Her paternal grandfather, Henry B. Jackman, rose in the ranks of The Taylor [Chubb] Safe Company, while her paternal grandmother, Sara Ann, did church and volunteer work.

A United Church Minister by training and an activist by choice, Nancy Ruth is a leading advocate of the incorporation of Canada’s constitutional equality rights into Canadian public policy and institutions. She co-founded, and served as a director and officer of organizations devoted to achieving full civil, legal, economic, political, and cultural rights for women and girls in all their diversity, including:
• CREF-Charter of Rights Educational Fund and CORC-Charter of Rights Coalition
• The 1981 Ad Hoc Committee of Canadian Women on the Constitution
• LEAF-Women’s Legal Education and Action Fund/Fonds d’action et d’éducation juridiques pours les femmes.
• CWF- Canadian Women’s Foundation/ Fondation Canadienne pours les femmes
• The Linden School
• Nancy’s Very Own Foundation, which focuses on poverty, violence, health and peace
• Women’s Future Fund/ Les Fonds pour l’avenir des femmes
• www.section15.ca, an online women's’ history site.
• Play Fair – a film about women in sport
• www.singallofus.ca – a site dedicated to making O Canada (Canada’s national anthem) gender-neutral

Nancy Ruth has served on the Board of Directors of the Economic Council of Canada, the Canadian Centre for Arms Control, the Canada-USA Fulbright Foundation, The Doctor's Hospital Foundation, Mount Saint Vincent University, the International Institute of Concern for Public Health, and the Paralympic Foundation.

As a Senator, she successfully advocated for the addition of sex, age and disability to Canada’s Criminal Code provisions on hate propaganda; improved gender-based analysis for all federal policies and programs; access to medically assisted dying; and, the 2018 restoration of a gender-neutral English national anthem.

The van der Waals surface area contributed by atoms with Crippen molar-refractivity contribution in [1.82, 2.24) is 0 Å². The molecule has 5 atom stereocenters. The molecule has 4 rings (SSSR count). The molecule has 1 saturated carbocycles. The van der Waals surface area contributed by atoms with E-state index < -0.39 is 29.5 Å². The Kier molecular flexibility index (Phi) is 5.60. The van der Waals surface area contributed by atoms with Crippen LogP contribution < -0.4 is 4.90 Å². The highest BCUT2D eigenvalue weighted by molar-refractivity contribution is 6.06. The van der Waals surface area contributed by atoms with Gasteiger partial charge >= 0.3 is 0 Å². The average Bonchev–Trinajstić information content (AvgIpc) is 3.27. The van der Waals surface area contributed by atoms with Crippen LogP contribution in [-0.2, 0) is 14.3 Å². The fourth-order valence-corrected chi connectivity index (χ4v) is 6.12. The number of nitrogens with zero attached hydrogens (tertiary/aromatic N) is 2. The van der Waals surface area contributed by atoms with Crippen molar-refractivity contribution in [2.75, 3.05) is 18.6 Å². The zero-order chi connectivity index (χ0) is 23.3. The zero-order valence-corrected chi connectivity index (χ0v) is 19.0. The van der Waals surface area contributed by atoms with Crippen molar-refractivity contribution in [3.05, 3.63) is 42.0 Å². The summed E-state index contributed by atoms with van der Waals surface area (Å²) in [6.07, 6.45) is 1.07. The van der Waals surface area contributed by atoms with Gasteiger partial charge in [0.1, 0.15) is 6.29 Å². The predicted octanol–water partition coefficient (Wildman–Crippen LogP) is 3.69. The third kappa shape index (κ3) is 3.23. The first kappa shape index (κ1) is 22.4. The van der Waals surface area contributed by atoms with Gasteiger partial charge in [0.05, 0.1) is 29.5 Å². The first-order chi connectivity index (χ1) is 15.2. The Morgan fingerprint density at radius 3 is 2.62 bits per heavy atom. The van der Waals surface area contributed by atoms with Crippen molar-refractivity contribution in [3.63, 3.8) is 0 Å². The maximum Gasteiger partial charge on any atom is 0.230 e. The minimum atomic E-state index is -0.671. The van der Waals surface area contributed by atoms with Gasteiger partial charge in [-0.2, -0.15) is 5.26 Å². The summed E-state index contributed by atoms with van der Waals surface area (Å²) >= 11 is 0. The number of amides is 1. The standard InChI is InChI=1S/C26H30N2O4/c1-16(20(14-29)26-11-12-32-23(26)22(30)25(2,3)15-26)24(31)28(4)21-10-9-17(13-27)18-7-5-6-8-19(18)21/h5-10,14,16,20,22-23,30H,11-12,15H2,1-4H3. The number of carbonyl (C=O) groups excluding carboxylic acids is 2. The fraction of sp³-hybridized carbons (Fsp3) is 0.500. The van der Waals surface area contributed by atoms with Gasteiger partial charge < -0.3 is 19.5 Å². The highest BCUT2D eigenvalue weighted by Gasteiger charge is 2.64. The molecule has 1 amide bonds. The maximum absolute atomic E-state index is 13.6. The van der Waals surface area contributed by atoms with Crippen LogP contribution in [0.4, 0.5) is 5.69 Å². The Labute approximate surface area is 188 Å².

As a businesswoman, she has been involved with residential land development and environmental products.

Nancy Ruth ran as a Progressive Conservative candidate in the 1990 Ontario election and in a 1993 Ontario by-election. In 1993, she represented Canada at the UN elections in Cambodia.

Nancy Ruth has made significant donations to various feminist educational, health, cultural, museum and archival activities.

Nancy Ruth’s contributions to social change have been recognized nationally and internationally. She was awarded the Order of Canada (1994); the Governor General's Award in Commemoration of the Person's Case (1997); the Augusta Stowe Gullen Medal (2014); the Government of Ontario’s Award for Outstanding Achievement in Human Rights (1998); the Toronto YWCA Women of Distinction Award (1988); the Hero Award, Metropolitan Community Church, Toronto (2000); the South African Women for Women Friendship Award (2004); and the Charles Sauriol Greenspace Award (2007). She served as a Fellow of the Simone de Beauvoir Institute, Concordia University, Montreal, (1991). She holds honorary degrees from York, Trent, Laurentian and Mount Saint Vincent Universities.

Adamson, Nancy

  • Persoon
Nancy Lee Adamson was a professor, university administrator, and a founding member of the Canadian Women's Movement Archive Collective and its predecessor, the Women's Information Centre (WIC). She holds degrees from Mt. Holyoke College, Emory University, and the University of Toronto, receiving her PhD in 1983. At the University of Toronto, she established the Sexual Harassment Office and worked as a counsellor. From 1991 to 2000 she worked at Carleton University (Ottawa, Ont.) in the Status of Women Office and Equity Services. She is currently working in university administration in Belize.